Most rich countries have placed their own orders for the vaccine. The European Union did so as a bloc - and has been criticised for being slow to procure and distribute vaccines for its 27 member states. Austria and Denmark recently broke ranks to work directly with Israel on second-generation vaccines against Covid-19 variants.

EU stocks have been low as production of vaccines it ordered ran into problems. Last week, Italy, angry that its own orders had not been filled, blocked the export of 250,000 doses of the AstraZeneca vaccine to Australia, saying Australia was not on a list of "vulnerable" nations while vaccine supply was short in the EU and Italy. EU rules allow export controls of vaccines made within its bloc.

More countries are likely to either go it alone or impose export restrictions to hoard stocks for their own citizens. So much for multilateralism.

It is not only nations that jump queues - high-net-worth individuals and prominent individuals worldwide are doing so, with some companies offering "vaccination vacations" that promise holidays with vaccine jabs. The Canadian pension fund chief resigned when his trip to Dubai to get vaccinated became news.

In this scramble for vaccines, every country has had to work smart and fast to get its own supplies.

Singapore has adopted a principled and pragmatic approach. By taking part in Covax, it reinforces its commitment to multilateralism. As a responsible member of the international trading community, it did not impose export restrictions on essential medical supplies and even worked with New Zealand to get other countries to make commitments to do likewise, to ensure smooth supply chains.

At the same time, it has pragmatically made sure to place early orders for promising vaccines even in the development phase. This has led to the salutary situation where Singapore is able to vaccinate its citizens at a steady clip.

Some have asked why Singapore has not rushed to vaccinate its population - it has a vaccination rate of 10.7 per cent  as at Wednesday, lagging behind Israel (100 per cent) and the United Kingdom (36 per cent). (This rate is based on  the number of doses given per 100 population, and includes those with first doses.) Its pace is similar to that of small European countries such as Norway, Finland, Switzerland (11.6 per cent, 10.9 per cent and 11.1 per cent).  

The answer is that a phased approach allows more time for the vaccine's side effects to be uncovered. It also buys time for the infrastructure that delivers millions of doses rapidly and safely to be scaled up. After all, getting access to ready stocks is no easy task. As supplies are more assured, the country can step up the pace. Meanwhile, Singapore's low community transmission also reduces the urgency to vaccinate its population.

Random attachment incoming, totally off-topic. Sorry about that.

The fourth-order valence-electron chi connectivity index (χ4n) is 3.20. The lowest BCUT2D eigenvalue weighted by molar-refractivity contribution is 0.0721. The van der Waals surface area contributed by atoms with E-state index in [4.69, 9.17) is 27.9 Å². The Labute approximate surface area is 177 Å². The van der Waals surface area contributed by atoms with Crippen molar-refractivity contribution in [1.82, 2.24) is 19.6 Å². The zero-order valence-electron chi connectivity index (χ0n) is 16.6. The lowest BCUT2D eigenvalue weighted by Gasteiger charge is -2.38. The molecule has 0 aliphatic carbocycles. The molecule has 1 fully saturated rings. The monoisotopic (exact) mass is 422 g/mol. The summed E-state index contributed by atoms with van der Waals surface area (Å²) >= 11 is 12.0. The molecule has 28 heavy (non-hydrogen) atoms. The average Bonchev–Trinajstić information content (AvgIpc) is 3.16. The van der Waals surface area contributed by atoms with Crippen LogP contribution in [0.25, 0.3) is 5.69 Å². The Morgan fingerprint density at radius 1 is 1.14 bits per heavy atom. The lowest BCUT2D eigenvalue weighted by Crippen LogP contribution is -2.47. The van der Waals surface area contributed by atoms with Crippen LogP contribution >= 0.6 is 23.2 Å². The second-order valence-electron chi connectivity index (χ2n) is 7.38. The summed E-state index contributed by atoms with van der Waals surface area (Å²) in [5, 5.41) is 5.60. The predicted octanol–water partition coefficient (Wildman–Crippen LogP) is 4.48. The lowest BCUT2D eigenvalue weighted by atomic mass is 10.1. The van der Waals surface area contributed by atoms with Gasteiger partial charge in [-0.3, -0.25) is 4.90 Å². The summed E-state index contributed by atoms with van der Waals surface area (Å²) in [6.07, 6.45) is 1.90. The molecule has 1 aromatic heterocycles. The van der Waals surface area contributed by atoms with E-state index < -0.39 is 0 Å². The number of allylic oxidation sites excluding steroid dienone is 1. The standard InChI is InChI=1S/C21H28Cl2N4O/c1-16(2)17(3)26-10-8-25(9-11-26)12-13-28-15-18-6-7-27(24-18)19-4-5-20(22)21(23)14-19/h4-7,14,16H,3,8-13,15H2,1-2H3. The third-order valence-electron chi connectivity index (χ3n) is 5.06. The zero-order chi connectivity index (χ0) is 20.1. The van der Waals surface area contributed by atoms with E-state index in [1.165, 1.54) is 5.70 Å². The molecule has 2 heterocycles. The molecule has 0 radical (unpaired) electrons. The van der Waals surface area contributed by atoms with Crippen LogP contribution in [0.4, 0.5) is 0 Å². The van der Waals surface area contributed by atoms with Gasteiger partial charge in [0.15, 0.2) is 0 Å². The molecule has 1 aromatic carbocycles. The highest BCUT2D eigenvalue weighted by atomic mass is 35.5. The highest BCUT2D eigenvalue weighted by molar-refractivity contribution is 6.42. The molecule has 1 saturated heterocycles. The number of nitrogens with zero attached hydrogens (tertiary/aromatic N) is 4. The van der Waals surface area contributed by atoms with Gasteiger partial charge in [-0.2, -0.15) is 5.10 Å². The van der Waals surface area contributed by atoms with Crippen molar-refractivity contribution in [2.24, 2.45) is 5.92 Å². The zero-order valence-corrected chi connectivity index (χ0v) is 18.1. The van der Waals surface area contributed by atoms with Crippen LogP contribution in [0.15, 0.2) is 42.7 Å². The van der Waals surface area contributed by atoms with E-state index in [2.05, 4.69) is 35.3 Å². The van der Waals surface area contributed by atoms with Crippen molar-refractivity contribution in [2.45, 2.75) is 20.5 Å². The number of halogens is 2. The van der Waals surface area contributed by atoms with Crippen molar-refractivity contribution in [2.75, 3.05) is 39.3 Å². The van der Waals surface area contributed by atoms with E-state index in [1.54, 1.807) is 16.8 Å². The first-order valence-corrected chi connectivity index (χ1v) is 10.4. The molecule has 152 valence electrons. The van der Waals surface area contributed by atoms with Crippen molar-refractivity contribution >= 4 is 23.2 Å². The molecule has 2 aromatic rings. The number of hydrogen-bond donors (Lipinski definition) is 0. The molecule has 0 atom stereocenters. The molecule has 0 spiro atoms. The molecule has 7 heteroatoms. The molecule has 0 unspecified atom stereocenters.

The Government has said that Singapore can get all its population vaccinated by the third quarter of this year, although interruptions in supply or the need for public education to persuade more people to get vaccinated may delay the schedule.

Who gets jabbed first and why

Once supplies of the vaccine are secured, planners have to decide how to allocate them.

One simple rule is to distribute based on medical need. Jab those most exposed to the virus first - that would be healthcare workers at the front line caring for Covid-19 patients.

Next, protect the vulnerable - the elderly who are prone to becoming severely ill if infected, including those staying in nursing homes where close living proximity aids transmission.

Giving the vaccine to healthcare workers also meets reciprocity rules. This says that those who contributed to something (the fight against Covid-19 in this case) should be rewarded (with Covid-19 vaccination). It is the same principle that gives those on clinical trials faster access to trial medication proven to be effective.

Prioritising healthcare workers also meets instrumentality criteria that we vaccinate those who contribute most to society first. So we vaccinate those without whose work society will become unbearable - apart from healthcare workers, this includes essential services workers in public transport, cleaners, garbage collectors, and food and beverage workers.

Applying the rule of instrumentality means we should also prioritise vaccination for politicians and leaders of institutions fighting Covid-19.